“There was no way on this earth I could have had children and the career I've had.” So said feminist-art pioneer Judy Chicago in 2012, raising a point about art and motherhood that is currently being explored at Mayfair gallery Richard Saltoun.
“Part 2: Maternality is a very conceptual show,” says curator Catherine McCormack, explaining that “the exhibition finds its starting point in the etymological root of the word ‘mother’ as synonymous of matter”. But the show is also part autobiographical (McCormack had two children while researching her PhD in art history) and at points incredibly visceral. “There’s a long tradition of body art and artists using bodily fluid – from Marc Quinn’s blood to Piero Manzoni’s faeces – but the use of the maternal body and its materials hasn’t had much art-world recognition,” says McCormack. “For that reason, I’ve shown a work called Milkscapes by Aimee Gilmore, which uses breastmilk in the same way as paint or ink. It resembles an expressionist painting, which she’s printed onto fabric.”
Fabric is a key element in the exhibition. US artist Carmen Winant, whose photo-collage My Birth was bought by the New York’s Museum of Modern Art in 2018, is represented by a new work, Woman Must Write Herself, with found images stitched onto silk fabric, resembling a quilt. And from Robyn LeRoy-Evans, another young US artist, comes That Which We Can Never Know, an evocative installation using “swathes of blue velvet to give the suggestion of a maternal body”.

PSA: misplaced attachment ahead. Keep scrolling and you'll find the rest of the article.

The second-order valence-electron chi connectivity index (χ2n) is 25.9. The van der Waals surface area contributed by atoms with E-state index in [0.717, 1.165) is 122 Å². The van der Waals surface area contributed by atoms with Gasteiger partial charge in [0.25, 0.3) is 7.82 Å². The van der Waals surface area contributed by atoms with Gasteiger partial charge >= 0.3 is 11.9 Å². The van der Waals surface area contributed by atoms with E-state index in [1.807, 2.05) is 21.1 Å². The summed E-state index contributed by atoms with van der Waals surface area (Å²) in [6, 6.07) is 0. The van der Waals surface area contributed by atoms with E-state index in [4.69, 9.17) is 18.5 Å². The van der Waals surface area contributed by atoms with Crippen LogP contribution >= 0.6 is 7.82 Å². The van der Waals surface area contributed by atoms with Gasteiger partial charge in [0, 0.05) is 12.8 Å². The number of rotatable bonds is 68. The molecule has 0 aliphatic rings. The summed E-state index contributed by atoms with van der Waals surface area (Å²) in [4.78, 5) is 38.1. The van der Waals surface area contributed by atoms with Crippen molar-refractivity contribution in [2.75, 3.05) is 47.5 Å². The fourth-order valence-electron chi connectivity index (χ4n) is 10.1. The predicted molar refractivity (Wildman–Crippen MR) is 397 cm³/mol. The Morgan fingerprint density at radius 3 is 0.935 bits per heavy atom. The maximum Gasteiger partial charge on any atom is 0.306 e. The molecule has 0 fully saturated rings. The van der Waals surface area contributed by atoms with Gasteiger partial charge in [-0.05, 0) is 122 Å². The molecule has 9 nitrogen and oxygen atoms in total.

There’s also striking photographic work from the 1960/’70s by Danish avant-garde artist Kirsten Justesen, whose Torso series looks at the performance of the pregnant body. “Women making work about their experience as a mother hasn’t traditionally been taken very seriously,” says McCormack. “I want to continue to change that conversation, which was stimulated by feminist artists in the 1970s” – some of whom also feature in Part 2: Maternality.
By Chicago there’s a tapestry called The Crowning (1982) from her series The Birth Project, while the late British sculptor and photographer Helen Chadwick (who, like Chicago, didn’t have children) is represented by Viral Landscape No 3 (1988-89), an image of the Pembrokeshire coast overlaid with cells from her own body.
“The political territory of the maternal isn’t just the concern of women who’ve had babies. It’s of universal importance,” says McCormack, adding that initiatives such as Richard Saltoun Gallery’s 12-month programme 100% Women are crucial to addressing gender inequality in the art world. When 68 per cent of artists represented at top London commercial galleries are men (as the Freelands Foundation reported was the case in 2018), this show has a very positive message – and it’s powerfully delivered.